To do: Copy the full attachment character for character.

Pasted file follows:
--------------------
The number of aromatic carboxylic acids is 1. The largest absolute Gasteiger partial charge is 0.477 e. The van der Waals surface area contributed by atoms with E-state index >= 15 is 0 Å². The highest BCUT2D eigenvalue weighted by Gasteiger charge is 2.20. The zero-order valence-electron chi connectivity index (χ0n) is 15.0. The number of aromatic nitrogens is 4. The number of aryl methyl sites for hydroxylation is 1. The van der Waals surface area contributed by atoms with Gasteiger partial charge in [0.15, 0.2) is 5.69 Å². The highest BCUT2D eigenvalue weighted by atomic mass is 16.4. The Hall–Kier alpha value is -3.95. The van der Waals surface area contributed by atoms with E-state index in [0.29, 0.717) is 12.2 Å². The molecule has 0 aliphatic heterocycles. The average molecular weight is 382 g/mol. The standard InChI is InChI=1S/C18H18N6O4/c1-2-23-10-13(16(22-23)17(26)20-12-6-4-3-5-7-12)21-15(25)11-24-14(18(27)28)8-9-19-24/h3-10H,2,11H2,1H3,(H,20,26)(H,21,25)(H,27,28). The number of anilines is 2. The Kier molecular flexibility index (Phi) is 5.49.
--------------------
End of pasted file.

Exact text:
The number of aromatic carboxylic acids is 1. The largest absolute Gasteiger partial charge is 0.477 e. The van der Waals surface area contributed by atoms with E-state index >= 15 is 0 Å². The highest BCUT2D eigenvalue weighted by Gasteiger charge is 2.20. The zero-order valence-electron chi connectivity index (χ0n) is 15.0. The number of aromatic nitrogens is 4. The number of aryl methyl sites for hydroxylation is 1. The van der Waals surface area contributed by atoms with Gasteiger partial charge in [0.15, 0.2) is 5.69 Å². The highest BCUT2D eigenvalue weighted by atomic mass is 16.4. The Hall–Kier alpha value is -3.95. The van der Waals surface area contributed by atoms with E-state index in [0.29, 0.717) is 12.2 Å². The molecule has 0 aliphatic heterocycles. The average molecular weight is 382 g/mol. The standard InChI is InChI=1S/C18H18N6O4/c1-2-23-10-13(16(22-23)17(26)20-12-6-4-3-5-7-12)21-15(25)11-24-14(18(27)28)8-9-19-24/h3-10H,2,11H2,1H3,(H,20,26)(H,21,25)(H,27,28). The number of anilines is 2. The Kier molecular flexibility index (Phi) is 5.49.